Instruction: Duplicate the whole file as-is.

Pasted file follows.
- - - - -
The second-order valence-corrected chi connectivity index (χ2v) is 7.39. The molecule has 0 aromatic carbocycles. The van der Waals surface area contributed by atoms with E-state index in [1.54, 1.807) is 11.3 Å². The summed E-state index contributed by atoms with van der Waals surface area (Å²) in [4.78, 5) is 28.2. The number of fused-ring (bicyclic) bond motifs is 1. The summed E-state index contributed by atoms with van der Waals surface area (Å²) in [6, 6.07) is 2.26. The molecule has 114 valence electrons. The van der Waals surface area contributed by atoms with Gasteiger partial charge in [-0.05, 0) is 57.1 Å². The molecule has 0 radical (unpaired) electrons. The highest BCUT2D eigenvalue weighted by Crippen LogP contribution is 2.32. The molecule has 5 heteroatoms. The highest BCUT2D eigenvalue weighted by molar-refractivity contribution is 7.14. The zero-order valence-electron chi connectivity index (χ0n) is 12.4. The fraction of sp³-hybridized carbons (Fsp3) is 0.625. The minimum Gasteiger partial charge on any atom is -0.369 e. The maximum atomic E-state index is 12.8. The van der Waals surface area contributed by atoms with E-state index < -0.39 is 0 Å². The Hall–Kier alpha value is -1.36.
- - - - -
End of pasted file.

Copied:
The second-order valence-corrected chi connectivity index (χ2v) is 7.39. The molecule has 0 aromatic carbocycles. The van der Waals surface area contributed by atoms with E-state index in [1.54, 1.807) is 11.3 Å². The summed E-state index contributed by atoms with van der Waals surface area (Å²) in [4.78, 5) is 28.2. The number of fused-ring (bicyclic) bond motifs is 1. The summed E-state index contributed by atoms with van der Waals surface area (Å²) in [6, 6.07) is 2.26. The molecule has 114 valence electrons. The van der Waals surface area contributed by atoms with Gasteiger partial charge in [-0.05, 0) is 57.1 Å². The molecule has 0 radical (unpaired) electrons. The highest BCUT2D eigenvalue weighted by Crippen LogP contribution is 2.32. The molecule has 5 heteroatoms. The highest BCUT2D eigenvalue weighted by molar-refractivity contribution is 7.14. The zero-order valence-electron chi connectivity index (χ0n) is 12.4. The fraction of sp³-hybridized carbons (Fsp3) is 0.625. The minimum Gasteiger partial charge on any atom is -0.369 e. The maximum atomic E-state index is 12.8. The van der Waals surface area contributed by atoms with E-state index < -0.39 is 0 Å². The Hall–Kier alpha value is -1.36.